by C.E. Wilder
A strange execution takes place in a small suburban town.
Well, all the green things died when Ronnie moved to this place
He said, "Don't you dare ask why I'm cursed to wear this face."
Now we all know why the children called him Ronnie Frown
When he pulled that gun from his pocket they all fall down, down, down
Ronnie shuffled his way across the platform, looking up just in time to watch the sun set behind the noose awaiting him. The town had put the makeshift gallows together as quickly as they could. Ronnie wasn't even sure it would stand long enough to strangle him, but what did that matter? If they failed the first time, he was sure they'd have fun thinking up another way to kill him.
"Ronnie Frown! Ronnie Frown! Had a smile but pushed it down!"
Ronnie's head snapped towards the audience to search frantically for the source of the chant. His wide, dark eyes swept the crowd, searching for a pair of baby blues, lip pulled into a venomous sneer. A sea of toothy grins blurred into one as his eyes rolled, laughter and cheers drowning out the sound of the familiar chant.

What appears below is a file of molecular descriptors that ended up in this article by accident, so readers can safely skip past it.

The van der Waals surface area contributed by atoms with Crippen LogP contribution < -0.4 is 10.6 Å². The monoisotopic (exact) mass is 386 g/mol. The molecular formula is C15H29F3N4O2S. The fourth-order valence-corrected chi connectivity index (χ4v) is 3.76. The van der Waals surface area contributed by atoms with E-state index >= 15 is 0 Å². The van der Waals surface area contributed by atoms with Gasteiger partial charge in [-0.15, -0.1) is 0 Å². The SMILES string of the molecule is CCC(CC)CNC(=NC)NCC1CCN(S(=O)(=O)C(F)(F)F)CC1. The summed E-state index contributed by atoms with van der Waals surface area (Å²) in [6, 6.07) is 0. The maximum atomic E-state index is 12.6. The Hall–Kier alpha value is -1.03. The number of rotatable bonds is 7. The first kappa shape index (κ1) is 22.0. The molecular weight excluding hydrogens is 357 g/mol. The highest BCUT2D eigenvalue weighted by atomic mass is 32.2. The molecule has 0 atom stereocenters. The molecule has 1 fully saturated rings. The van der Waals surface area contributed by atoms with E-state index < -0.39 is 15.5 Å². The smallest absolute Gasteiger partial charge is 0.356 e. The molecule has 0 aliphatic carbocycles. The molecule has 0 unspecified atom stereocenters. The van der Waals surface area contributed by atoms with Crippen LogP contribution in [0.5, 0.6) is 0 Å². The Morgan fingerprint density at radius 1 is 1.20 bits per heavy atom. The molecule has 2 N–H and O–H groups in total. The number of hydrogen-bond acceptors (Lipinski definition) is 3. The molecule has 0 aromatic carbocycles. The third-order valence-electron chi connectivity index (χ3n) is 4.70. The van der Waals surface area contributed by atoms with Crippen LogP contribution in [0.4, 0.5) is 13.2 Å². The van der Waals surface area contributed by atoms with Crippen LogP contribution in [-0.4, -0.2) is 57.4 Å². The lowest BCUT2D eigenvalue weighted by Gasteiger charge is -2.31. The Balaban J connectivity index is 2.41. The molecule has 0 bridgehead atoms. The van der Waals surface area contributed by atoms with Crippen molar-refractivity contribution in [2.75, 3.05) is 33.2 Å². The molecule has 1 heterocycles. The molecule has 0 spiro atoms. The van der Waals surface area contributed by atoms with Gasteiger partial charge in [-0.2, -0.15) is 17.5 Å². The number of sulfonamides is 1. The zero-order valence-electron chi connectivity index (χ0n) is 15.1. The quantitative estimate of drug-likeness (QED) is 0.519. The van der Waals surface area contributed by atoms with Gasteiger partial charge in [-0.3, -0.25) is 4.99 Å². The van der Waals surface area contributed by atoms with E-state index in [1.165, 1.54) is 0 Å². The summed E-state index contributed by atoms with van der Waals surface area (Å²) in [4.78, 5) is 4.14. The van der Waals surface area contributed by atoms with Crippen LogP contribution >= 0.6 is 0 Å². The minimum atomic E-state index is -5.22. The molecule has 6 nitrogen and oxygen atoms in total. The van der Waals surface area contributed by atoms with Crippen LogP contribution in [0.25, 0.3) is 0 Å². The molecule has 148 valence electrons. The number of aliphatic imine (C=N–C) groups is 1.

There! He thought he saw her hiding behind her father. That infuriating, golden haired brat! Ronnie made for the end of the platform suddenly, but the man behind him jabbed him in the back with his gun, directing him back to his fate. With a low growl, Ronnie continued his solemn march, cursing under his breath. It wouldn't the first time he'd told this town to go fuck itself, but it might be the last. He turned to face them again as he waited for the noose to be fitted around his neck. Beyond the manic crowd, houses blinked at him in shades of pastel blue and pink while bright green lawns glared back, judging him for the dark red scarring their lush perfection. I man stood with a hose, trying to wash it away.
The volunteer executioner cinched the noose tight, bringing his attention back to the present. He closed his eyes tight as the block beneath is feet wobbled. The breath held around him was palpable. They waited impatiently. And just like that, he block was kicked from beneath his feet unceremoniously. The moment the rope snapped taut, he heard another voice, clear through the cheers.
"Oh, Ronnie," his mother's voice tutted. "What will I ever do with you?"
Ronnie's eyes snapped open and the last thing he saw before his neck snapped was his mother's smile as she drew a finger in a curve over her pearly whites.